How will we respond to the Climate and Biodiversity Emergency at this year’s COP.

What is the United Nations Climate Change conference?

Right now, 20,000 heads of state, diplomats and activists are meeting in Glasgow to agree new targets for cutting fossil fuel emissions that heat the planet, and commit resources to adapting to climate risks already underway, such as deadly heat waves, water shortages, and ecosystem collapse.

The goal of the Conference is to prevent average global temperature rising above 1.5O Celsius, agreed at a previous conference in Paris. Not all countries have made commitments to emissions cuts, and or allocated resources to reducing climate vulnerability, but as awareness grows, so does momentum towards effective and coordinated climate action.

Can I take personal action on this global problem?

Australia’s top three sources of emissions are electricity (34%), heating in homes and factories (20%), and transport (18%), but you don’t have to be a world leader to reduce your impact on the climate, as technologies already exist to achieve the required reductions. Here are carbon cutting steps you can take:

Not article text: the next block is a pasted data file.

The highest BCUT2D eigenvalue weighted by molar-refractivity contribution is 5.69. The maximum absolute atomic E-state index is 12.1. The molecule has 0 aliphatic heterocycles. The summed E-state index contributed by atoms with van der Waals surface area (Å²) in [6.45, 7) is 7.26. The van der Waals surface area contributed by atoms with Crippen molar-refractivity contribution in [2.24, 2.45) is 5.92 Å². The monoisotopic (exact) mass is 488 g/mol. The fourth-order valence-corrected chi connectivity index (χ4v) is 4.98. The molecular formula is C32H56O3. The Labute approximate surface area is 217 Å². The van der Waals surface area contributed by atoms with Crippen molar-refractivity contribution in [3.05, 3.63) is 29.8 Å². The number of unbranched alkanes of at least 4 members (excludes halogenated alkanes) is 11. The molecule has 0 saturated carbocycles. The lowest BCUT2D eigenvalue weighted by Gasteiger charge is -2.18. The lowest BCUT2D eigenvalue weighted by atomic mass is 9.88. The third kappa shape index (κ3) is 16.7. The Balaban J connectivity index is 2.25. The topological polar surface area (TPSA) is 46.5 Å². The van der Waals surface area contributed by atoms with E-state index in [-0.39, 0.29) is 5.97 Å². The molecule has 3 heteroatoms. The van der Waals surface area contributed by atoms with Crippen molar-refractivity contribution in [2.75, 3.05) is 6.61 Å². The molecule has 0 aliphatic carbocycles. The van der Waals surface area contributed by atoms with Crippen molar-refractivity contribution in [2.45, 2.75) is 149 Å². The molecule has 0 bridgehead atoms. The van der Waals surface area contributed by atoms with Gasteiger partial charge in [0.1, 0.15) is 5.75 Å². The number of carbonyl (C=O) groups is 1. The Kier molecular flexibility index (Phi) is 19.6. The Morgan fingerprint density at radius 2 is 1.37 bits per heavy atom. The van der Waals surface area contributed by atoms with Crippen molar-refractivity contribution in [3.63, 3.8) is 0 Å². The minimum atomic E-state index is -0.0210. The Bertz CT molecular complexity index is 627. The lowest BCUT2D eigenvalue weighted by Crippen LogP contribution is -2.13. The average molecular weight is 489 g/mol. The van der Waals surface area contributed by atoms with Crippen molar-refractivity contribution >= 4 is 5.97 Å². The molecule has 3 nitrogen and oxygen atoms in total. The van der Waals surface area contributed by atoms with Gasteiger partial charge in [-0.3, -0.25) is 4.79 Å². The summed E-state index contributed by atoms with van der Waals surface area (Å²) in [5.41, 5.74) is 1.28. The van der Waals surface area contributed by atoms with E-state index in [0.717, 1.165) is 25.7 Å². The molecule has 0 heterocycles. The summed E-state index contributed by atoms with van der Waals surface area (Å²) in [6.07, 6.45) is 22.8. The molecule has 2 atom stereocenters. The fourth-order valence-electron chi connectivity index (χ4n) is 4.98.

Graffiti at Bondi Beach

Image: Graffiti at Bondi Beach

Can Councils accelerate actions to combat climate change?

Many Councils’ climate ambitions exceed Federal and State targets, and leading local programs have shown the power of community level climate action. It’s been calculated that just 60 of Australia’s 537 local governments could achieve 96% of the current national target (28% reduction by 2030).

As well as being one of the first to set climate targets for Council and Community, Waverley recently signed the Better Futures Australia Declaration which encourages urgent action towards the goals of the Paris Agreement. As a Climate and Biodiversity Emergency Council, Waverley has strengthened actions to rapidly reduce Council emissions, including:

  • Bringing forward council’s greenhouse target to Net zero for scope 1 and 2 emissions by 2030, based on the 2003/04 baseline, (previously by 2070) (CM/7.7/21.07)
  • Funding Council’s fleet transition to be fully electric by 2030 (CM/6.4/21.05)
  • Enduring 100% renewable electricity by 2030 and phasing out gas for Council assets. (PD/5.3/20.12)

To address the COVID crisis, we listened to the science, took swift and sometimes difficult actions for the greater good and protected the vulnerable. Let’s hope we can apply these learnings to combat the climate crisis to secure a safe and thriving future for us, our place and our planet.

Author: Suzanne Dunford

All photos on this page are courtesy of Rohan Kelly and the Daily Telegraph